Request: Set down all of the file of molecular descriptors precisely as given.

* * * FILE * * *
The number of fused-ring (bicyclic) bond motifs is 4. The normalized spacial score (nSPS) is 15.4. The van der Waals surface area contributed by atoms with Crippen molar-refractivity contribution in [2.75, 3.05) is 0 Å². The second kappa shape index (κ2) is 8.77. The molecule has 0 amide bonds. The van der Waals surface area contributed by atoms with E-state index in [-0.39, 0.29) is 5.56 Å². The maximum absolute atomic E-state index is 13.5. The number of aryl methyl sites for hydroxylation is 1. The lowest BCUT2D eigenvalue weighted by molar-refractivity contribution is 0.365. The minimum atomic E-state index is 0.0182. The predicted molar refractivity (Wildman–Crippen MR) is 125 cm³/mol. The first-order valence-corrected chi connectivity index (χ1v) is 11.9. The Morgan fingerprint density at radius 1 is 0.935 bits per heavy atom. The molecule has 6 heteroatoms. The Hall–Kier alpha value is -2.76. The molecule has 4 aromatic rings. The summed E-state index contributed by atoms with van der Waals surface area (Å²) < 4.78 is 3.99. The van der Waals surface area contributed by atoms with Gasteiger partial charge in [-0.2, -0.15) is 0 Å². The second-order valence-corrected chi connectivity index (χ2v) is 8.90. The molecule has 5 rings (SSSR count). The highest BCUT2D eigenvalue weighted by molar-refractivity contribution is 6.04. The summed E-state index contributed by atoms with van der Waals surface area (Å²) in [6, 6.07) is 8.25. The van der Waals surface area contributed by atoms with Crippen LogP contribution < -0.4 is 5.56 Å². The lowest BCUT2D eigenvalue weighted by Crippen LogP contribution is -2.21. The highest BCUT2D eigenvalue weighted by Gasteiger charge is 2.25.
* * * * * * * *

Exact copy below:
The number of fused-ring (bicyclic) bond motifs is 4. The normalized spacial score (nSPS) is 15.4. The van der Waals surface area contributed by atoms with Crippen molar-refractivity contribution in [2.75, 3.05) is 0 Å². The second kappa shape index (κ2) is 8.77. The molecule has 0 amide bonds. The van der Waals surface area contributed by atoms with E-state index in [-0.39, 0.29) is 5.56 Å². The maximum absolute atomic E-state index is 13.5. The number of aryl methyl sites for hydroxylation is 1. The lowest BCUT2D eigenvalue weighted by molar-refractivity contribution is 0.365. The minimum atomic E-state index is 0.0182. The predicted molar refractivity (Wildman–Crippen MR) is 125 cm³/mol. The first-order valence-corrected chi connectivity index (χ1v) is 11.9. The Morgan fingerprint density at radius 1 is 0.935 bits per heavy atom. The molecule has 6 heteroatoms. The Hall–Kier alpha value is -2.76. The molecule has 4 aromatic rings. The summed E-state index contributed by atoms with van der Waals surface area (Å²) < 4.78 is 3.99. The van der Waals surface area contributed by atoms with Gasteiger partial charge in [-0.2, -0.15) is 0 Å². The second-order valence-corrected chi connectivity index (χ2v) is 8.90. The molecule has 5 rings (SSSR count). The highest BCUT2D eigenvalue weighted by molar-refractivity contribution is 6.04. The summed E-state index contributed by atoms with van der Waals surface area (Å²) in [6, 6.07) is 8.25. The van der Waals surface area contributed by atoms with Crippen LogP contribution < -0.4 is 5.56 Å². The lowest BCUT2D eigenvalue weighted by Crippen LogP contribution is -2.21. The highest BCUT2D eigenvalue weighted by Gasteiger charge is 2.25.